January 15, 2011

Here is my new blog! I am focusing on the Big Island of Hawai’i, its geographical wonders, and the issues surrounding living on an island that is still growing (it is 500,000 years old)! The Big Island of Hawai’i is the largest of the main Hawaiian islands; all of the others can fit inside it. It has 4,028 square miles. Two of the largest mountains in the world are situated here: Mauna Loa and Mauna Kea.

Mauna Loa came out of the sea approximately 4,000 years ago. It is the world’s widest volcano by base size, and is the tallest mountain in the world as measured from the bottom of its base in the ocean. It last erupted in 1982.

Mauna Kea is a little older. Situated on top are some of the world’s most powerful telescopes such as the Keck 1 and 2 and the Subaru telescope. If you didn’t know all ready, Mauna Kea receives snowfall in the winter, and is capped with a white tint. It is the tallest mountain on the island, standing at 13,796 ft. above sea level (more than 200 ft. taller than Mauna Loa.) It is dormant, but may erupt again some day.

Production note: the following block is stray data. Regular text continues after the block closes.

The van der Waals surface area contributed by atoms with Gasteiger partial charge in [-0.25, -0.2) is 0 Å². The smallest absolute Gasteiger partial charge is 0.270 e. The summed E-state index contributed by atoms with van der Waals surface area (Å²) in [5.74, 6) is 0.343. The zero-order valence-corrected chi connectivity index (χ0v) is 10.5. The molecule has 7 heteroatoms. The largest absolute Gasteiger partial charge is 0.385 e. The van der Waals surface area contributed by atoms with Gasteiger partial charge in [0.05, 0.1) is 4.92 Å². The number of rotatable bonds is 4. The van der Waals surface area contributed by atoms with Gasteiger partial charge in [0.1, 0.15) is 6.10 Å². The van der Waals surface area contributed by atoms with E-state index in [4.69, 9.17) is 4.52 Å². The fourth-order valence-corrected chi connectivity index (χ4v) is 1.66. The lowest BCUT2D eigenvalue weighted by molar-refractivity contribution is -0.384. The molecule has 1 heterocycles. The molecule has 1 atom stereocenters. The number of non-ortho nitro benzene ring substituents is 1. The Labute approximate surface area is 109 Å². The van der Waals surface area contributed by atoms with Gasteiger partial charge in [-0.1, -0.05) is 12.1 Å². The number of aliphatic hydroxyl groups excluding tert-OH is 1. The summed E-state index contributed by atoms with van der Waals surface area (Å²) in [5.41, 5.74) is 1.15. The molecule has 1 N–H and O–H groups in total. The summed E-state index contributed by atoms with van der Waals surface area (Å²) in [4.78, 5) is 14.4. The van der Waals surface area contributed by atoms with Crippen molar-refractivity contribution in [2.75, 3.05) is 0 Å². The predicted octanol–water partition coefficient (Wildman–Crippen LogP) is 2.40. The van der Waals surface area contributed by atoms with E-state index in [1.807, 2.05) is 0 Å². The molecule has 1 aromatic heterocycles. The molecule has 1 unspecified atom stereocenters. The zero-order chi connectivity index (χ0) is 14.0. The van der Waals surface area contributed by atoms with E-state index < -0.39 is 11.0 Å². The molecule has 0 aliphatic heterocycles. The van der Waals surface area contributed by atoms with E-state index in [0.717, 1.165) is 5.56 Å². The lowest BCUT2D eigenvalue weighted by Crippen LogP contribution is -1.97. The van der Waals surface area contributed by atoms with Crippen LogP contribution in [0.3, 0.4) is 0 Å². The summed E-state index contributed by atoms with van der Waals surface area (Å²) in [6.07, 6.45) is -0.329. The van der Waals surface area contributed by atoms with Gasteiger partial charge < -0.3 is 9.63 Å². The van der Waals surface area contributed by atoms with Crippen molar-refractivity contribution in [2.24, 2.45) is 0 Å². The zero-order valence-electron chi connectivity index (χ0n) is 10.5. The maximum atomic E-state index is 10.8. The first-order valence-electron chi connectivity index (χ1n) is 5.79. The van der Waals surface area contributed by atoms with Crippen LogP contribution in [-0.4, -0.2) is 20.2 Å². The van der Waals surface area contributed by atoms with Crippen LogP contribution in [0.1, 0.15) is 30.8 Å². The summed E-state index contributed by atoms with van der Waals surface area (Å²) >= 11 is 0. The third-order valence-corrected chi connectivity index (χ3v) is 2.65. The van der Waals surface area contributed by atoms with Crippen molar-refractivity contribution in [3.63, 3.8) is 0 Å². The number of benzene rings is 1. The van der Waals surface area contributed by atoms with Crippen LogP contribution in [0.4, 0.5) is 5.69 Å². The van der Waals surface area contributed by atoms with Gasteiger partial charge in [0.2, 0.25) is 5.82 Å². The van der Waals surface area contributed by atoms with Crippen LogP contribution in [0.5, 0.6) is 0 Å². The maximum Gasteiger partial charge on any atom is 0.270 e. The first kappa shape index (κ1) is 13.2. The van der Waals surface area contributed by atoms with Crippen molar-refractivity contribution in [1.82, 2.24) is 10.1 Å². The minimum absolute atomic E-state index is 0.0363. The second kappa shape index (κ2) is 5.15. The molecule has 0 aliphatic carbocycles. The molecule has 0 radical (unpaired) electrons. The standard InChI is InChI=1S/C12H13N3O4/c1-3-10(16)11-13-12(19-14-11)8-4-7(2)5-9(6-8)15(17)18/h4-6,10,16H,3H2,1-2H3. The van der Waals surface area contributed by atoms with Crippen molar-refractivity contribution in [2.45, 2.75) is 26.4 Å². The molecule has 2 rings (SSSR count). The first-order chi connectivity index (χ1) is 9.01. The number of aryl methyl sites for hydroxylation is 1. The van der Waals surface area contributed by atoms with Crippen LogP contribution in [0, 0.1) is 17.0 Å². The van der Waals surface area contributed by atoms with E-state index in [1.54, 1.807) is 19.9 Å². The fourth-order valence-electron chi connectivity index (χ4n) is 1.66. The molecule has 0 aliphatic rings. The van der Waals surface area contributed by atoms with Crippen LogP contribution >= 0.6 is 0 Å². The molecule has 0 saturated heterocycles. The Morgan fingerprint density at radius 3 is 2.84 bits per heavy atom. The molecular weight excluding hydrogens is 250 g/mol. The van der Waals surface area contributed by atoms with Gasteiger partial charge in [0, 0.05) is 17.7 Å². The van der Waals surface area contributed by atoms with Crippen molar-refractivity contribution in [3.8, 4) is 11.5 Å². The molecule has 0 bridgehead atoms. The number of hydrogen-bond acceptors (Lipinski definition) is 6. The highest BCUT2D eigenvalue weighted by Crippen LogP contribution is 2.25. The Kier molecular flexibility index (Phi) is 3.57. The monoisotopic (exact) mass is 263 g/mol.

Also, there are 3 other volcanoes

Kohala is the oldest of the island’s ‘volcanoes’. It is extinct. I live in the saddle between Kohala and Mauna Kea in the ranching town of Waimea (Kamuela). It peaks at just over 3,000 ft.

Hualalai is a 9,000 ft. + mountain situated on the western point of the island. Below it is the city of Kailua-Kona, the entertainment center on the island. It is expected to erupt within the next 100 years. When this happens, it will likely severely damage Kailua-Kona.

Kilauea is the world’s most active volcano. It is the least prominent of the volcanoes, it seems to be situated on the massive slopes of Mauna Loa. Kilauea Caldera’s Halemaumau Crater releases over 2,000 tons of volcanic smog, or ‘vog’, into the air daily. The usual winds blow it south around the southern end of Mauna Loa and up the coast to Kailua-Kona. It can cause people with breathing problems difficulties. Currently, a lava flow from Kilauea is destroying homes in Kalapana, 15 miles east of Halemaumau.

Both Kilauea and some of Mauna Loa are on the land of Hawaii Volcanoes National Park, established in 1916.

I will continue with the geography of Hawai’i island on my next post.

"Natural Air Pollution"